Philips Cinema 21:9 58PFL9955H review

David Ludlow
10 Mar 2011
Our Rating 
Price when reviewed 
inc VAT

Impressive image quality and great looks, but crosstalk is a problem in 3D



58in, Freeview, Freesat HD, 2,560x1,080 resolution, 3D: yes, 4x HDMI

Although all TVs are widescreen, their 16:9 aspect ratio is designed for broadcast TV rather than films, leaving you with black bars across the top and bottom of the screen when you watch movies. To address this, Philips has come up with its Cinema 21:9 range.

Cinema 21:9 58PFL9955H

These, such as the 58in 58PFL9955H we're reviewing here, have an aspect ratio of 21:9 (2.39:1), which is the same as a high proportion of films. For those interested, a lot of modern films are marked as having an aspect ratio of 2.35:1, but this is incorrect and only older movies used this format; however, the term remains as a general industry term, even though 2.39:1 is correct.

Adding to the cinema experience of this TV is 3D with a built in transmitter. It's good to see that you get two pairs of active shutter glasses in the box, although at near-on £4,000 we'd be disappointed if this wasn't the case.

Cinema 21:9 58PFL9955H 3D glasses

The first thing to note is that the 58PFL9955H is one hell of an imposing TV. It's absolutely humongous and incredibly wide. With the usual slick Philips styling, this is certainly a TV that you'd be proud to have in your living room.

Performance is everything, so we were keen to get some test movies out and see how the 58PFL9955H performs. It's important to note that this TV has a resolution of 2,560x1,080, so to fill the screen the image has to be stretched. Also, if the input is not a 21:9 image, then filling the screen requires some clever algorithms in order not to distort the image.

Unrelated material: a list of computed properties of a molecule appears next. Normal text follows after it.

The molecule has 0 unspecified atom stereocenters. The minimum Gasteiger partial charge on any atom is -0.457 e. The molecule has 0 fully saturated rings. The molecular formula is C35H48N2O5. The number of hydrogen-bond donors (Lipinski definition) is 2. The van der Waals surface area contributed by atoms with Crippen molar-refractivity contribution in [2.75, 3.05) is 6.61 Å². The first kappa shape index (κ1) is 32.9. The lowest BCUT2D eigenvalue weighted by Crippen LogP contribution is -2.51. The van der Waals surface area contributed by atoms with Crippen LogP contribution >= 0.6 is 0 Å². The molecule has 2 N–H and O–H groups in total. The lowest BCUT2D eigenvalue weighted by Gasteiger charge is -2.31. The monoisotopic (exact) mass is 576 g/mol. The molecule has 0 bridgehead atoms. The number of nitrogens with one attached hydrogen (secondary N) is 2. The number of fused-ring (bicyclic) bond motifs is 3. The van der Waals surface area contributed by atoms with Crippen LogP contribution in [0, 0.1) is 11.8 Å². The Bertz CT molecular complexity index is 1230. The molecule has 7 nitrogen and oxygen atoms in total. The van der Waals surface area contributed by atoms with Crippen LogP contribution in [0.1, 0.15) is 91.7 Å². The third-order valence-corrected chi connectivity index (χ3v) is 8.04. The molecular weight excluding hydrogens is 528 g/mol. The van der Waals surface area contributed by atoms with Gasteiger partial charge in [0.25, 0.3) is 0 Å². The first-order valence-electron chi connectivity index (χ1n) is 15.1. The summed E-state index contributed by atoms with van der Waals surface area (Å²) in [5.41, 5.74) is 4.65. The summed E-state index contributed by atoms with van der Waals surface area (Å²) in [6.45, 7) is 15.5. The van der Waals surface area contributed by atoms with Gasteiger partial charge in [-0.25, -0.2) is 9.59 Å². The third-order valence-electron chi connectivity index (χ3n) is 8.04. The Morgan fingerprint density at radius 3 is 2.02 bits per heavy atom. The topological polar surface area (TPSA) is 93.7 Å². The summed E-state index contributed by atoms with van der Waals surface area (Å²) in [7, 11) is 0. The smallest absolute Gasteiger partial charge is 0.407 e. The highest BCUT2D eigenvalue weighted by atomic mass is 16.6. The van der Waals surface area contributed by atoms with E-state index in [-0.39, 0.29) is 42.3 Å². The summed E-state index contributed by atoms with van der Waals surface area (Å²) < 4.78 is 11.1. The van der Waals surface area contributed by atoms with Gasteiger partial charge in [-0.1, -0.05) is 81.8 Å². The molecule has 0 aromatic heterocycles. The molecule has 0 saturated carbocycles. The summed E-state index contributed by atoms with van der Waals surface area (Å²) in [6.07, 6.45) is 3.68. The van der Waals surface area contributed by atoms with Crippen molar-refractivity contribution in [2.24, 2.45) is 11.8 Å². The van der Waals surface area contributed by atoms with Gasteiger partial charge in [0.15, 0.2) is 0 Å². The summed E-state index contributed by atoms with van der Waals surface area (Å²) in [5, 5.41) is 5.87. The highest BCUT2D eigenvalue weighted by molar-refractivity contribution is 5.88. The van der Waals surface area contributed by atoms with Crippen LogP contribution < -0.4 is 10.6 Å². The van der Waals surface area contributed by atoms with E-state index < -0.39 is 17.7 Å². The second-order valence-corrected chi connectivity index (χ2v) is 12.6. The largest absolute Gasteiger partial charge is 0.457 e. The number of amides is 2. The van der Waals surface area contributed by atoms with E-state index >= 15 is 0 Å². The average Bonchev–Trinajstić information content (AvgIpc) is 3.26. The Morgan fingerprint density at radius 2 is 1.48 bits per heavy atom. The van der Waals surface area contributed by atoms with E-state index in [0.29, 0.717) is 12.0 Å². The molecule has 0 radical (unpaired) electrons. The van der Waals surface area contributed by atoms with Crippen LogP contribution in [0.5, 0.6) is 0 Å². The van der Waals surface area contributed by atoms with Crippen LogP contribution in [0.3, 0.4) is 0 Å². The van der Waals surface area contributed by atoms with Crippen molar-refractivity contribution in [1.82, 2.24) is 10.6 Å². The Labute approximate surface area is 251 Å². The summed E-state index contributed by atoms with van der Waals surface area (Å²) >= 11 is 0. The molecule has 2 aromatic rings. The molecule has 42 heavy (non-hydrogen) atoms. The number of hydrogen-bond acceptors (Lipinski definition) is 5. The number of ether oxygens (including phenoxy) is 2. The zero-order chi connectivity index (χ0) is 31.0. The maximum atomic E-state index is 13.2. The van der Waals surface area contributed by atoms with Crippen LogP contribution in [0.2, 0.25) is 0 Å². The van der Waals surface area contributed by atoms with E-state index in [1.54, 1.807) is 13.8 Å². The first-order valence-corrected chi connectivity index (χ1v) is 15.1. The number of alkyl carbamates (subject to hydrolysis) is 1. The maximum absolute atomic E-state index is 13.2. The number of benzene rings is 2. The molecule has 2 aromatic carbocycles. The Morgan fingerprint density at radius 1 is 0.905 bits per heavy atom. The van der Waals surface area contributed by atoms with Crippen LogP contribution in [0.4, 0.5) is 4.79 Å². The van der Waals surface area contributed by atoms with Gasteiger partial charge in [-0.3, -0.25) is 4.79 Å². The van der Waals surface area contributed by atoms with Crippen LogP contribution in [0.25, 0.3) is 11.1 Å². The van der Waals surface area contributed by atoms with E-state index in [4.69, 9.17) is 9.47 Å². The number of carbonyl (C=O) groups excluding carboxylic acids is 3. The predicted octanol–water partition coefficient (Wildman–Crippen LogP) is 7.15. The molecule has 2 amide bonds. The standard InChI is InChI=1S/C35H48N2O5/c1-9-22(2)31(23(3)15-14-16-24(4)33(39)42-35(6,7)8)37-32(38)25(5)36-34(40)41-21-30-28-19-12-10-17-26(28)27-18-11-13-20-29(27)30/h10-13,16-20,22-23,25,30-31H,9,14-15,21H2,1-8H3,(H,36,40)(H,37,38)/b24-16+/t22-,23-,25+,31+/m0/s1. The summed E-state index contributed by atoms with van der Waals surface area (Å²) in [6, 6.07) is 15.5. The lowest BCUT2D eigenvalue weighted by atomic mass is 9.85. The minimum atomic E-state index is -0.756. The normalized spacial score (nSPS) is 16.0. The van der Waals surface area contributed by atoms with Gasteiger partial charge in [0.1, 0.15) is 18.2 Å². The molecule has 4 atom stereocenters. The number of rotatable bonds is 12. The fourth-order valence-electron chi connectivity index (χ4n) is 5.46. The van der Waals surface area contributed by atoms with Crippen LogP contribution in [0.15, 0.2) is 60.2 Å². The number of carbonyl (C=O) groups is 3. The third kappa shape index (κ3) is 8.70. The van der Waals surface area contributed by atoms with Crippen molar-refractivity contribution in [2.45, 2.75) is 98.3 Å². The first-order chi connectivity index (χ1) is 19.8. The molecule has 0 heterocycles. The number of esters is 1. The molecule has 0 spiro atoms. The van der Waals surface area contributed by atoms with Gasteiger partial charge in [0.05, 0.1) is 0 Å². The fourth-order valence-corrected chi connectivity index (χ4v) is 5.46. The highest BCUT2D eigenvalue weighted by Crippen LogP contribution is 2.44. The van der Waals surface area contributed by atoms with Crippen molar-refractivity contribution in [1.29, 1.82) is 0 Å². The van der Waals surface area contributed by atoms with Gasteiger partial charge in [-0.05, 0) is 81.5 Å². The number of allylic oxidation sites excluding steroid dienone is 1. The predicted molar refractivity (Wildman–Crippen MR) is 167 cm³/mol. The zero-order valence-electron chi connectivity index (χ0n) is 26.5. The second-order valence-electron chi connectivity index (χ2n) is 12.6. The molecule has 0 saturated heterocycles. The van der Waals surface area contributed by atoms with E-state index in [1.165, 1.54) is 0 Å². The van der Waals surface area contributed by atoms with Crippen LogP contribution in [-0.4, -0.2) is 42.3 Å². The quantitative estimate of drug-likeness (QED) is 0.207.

We have to say that it does a really good job. Pushing a 21:9 film to fill the entire screen is done with no evidence of any scaling artefacts or distortion. It's great to see a film without any black borders, filling the entire screen, as it makes it a more immersive experience.

If the source material isn't 21:9, it has to be stretched to fill the space, throwing out its aspect ratio. However, there are a range of ways that the TV can do this, including just stretching the sides of the image, leaving the centre alone. The result of this is that you don't perceive that the final image is distorted, as you concentrate on the centre of the screen.

Some of the modes perform a vertical stretch, too, which can put Blu-ray menus and on-screen status messages slightly off-screen. You can manually move the image for the latter, but for films with subtitles, there's a mode that re-introduces the black bar at the bottom for undistorted text.

For those that like full control, you can adjust the exact stretch in the menus, or even return the image to native, placing black bars down the side of each frame. There's also an autofill mode, which adjusts the picture on the fly depending on the source material. This is handy for some films, such as The Dark Knight, which switches from 21:9 in most scenes to a full 1080p 16:9 aspect ratio for the scenes shot for IMAX.

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